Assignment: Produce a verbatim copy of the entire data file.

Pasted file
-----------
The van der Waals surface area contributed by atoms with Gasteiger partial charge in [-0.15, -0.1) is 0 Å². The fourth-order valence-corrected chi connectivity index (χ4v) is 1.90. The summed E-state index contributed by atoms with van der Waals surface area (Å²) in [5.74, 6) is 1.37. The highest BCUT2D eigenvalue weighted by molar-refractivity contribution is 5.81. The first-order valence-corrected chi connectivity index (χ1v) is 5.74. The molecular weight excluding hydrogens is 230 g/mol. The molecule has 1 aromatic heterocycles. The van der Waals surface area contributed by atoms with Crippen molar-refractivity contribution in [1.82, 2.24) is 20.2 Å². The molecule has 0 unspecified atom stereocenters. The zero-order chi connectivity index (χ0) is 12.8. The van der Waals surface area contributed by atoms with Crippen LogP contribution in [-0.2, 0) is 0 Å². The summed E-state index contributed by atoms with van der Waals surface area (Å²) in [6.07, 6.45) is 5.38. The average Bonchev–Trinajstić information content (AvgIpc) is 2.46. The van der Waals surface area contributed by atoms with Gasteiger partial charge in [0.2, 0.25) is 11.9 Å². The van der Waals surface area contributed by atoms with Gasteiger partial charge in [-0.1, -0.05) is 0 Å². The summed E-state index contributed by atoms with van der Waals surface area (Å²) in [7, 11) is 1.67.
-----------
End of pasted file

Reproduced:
The van der Waals surface area contributed by atoms with Gasteiger partial charge in [-0.15, -0.1) is 0 Å². The fourth-order valence-corrected chi connectivity index (χ4v) is 1.90. The summed E-state index contributed by atoms with van der Waals surface area (Å²) in [5.74, 6) is 1.37. The highest BCUT2D eigenvalue weighted by molar-refractivity contribution is 5.81. The first-order valence-corrected chi connectivity index (χ1v) is 5.74. The molecular weight excluding hydrogens is 230 g/mol. The molecule has 1 aromatic heterocycles. The van der Waals surface area contributed by atoms with Crippen molar-refractivity contribution in [1.82, 2.24) is 20.2 Å². The molecule has 0 unspecified atom stereocenters. The zero-order chi connectivity index (χ0) is 12.8. The van der Waals surface area contributed by atoms with Crippen LogP contribution in [-0.2, 0) is 0 Å². The summed E-state index contributed by atoms with van der Waals surface area (Å²) in [6.07, 6.45) is 5.38. The average Bonchev–Trinajstić information content (AvgIpc) is 2.46. The van der Waals surface area contributed by atoms with Gasteiger partial charge in [0.2, 0.25) is 11.9 Å². The van der Waals surface area contributed by atoms with Gasteiger partial charge in [-0.1, -0.05) is 0 Å². The summed E-state index contributed by atoms with van der Waals surface area (Å²) in [7, 11) is 1.67.